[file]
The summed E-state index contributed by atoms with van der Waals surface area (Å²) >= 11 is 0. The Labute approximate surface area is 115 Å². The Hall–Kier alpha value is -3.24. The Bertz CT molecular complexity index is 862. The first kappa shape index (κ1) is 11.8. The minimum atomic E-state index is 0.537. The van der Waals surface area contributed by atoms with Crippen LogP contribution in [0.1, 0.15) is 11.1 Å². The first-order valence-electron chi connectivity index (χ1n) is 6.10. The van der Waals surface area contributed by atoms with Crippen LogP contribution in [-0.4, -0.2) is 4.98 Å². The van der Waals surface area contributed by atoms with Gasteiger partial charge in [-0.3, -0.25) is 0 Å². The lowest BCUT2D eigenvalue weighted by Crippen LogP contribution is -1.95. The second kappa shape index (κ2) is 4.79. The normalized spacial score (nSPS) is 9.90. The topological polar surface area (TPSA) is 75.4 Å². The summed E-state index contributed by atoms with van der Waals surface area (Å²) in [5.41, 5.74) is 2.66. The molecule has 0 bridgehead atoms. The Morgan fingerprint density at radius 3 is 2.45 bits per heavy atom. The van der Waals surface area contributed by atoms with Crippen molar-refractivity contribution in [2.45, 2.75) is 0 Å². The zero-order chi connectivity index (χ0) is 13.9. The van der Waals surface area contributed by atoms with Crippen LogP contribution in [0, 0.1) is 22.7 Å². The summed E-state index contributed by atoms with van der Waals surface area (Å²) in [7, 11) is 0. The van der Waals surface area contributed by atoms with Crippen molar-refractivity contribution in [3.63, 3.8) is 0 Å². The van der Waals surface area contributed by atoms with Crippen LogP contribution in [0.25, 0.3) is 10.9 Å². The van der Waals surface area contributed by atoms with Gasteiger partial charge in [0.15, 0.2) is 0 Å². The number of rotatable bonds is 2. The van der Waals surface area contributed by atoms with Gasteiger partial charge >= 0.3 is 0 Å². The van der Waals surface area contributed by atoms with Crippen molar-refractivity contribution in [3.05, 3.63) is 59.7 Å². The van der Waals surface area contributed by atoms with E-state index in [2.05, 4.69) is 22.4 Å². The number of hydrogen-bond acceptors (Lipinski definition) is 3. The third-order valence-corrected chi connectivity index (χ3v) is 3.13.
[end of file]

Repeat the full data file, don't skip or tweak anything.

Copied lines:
The summed E-state index contributed by atoms with van der Waals surface area (Å²) >= 11 is 0. The Labute approximate surface area is 115 Å². The Hall–Kier alpha value is -3.24. The Bertz CT molecular complexity index is 862. The first kappa shape index (κ1) is 11.8. The minimum atomic E-state index is 0.537. The van der Waals surface area contributed by atoms with Crippen LogP contribution in [0.1, 0.15) is 11.1 Å². The first-order valence-electron chi connectivity index (χ1n) is 6.10. The van der Waals surface area contributed by atoms with Crippen LogP contribution in [-0.4, -0.2) is 4.98 Å². The van der Waals surface area contributed by atoms with Gasteiger partial charge in [-0.3, -0.25) is 0 Å². The lowest BCUT2D eigenvalue weighted by Crippen LogP contribution is -1.95. The second kappa shape index (κ2) is 4.79. The normalized spacial score (nSPS) is 9.90. The topological polar surface area (TPSA) is 75.4 Å². The summed E-state index contributed by atoms with van der Waals surface area (Å²) in [5.41, 5.74) is 2.66. The molecule has 0 bridgehead atoms. The Morgan fingerprint density at radius 3 is 2.45 bits per heavy atom. The van der Waals surface area contributed by atoms with Crippen molar-refractivity contribution in [2.45, 2.75) is 0 Å². The zero-order chi connectivity index (χ0) is 13.9. The van der Waals surface area contributed by atoms with Crippen LogP contribution in [0, 0.1) is 22.7 Å². The summed E-state index contributed by atoms with van der Waals surface area (Å²) in [7, 11) is 0. The van der Waals surface area contributed by atoms with Crippen molar-refractivity contribution in [3.63, 3.8) is 0 Å². The van der Waals surface area contributed by atoms with Crippen LogP contribution in [0.25, 0.3) is 10.9 Å². The van der Waals surface area contributed by atoms with Gasteiger partial charge in [0.15, 0.2) is 0 Å². The number of rotatable bonds is 2. The van der Waals surface area contributed by atoms with Gasteiger partial charge >= 0.3 is 0 Å². The van der Waals surface area contributed by atoms with Crippen molar-refractivity contribution in [3.05, 3.63) is 59.7 Å². The van der Waals surface area contributed by atoms with E-state index in [2.05, 4.69) is 22.4 Å². The number of hydrogen-bond acceptors (Lipinski definition) is 3. The third-order valence-corrected chi connectivity index (χ3v) is 3.13.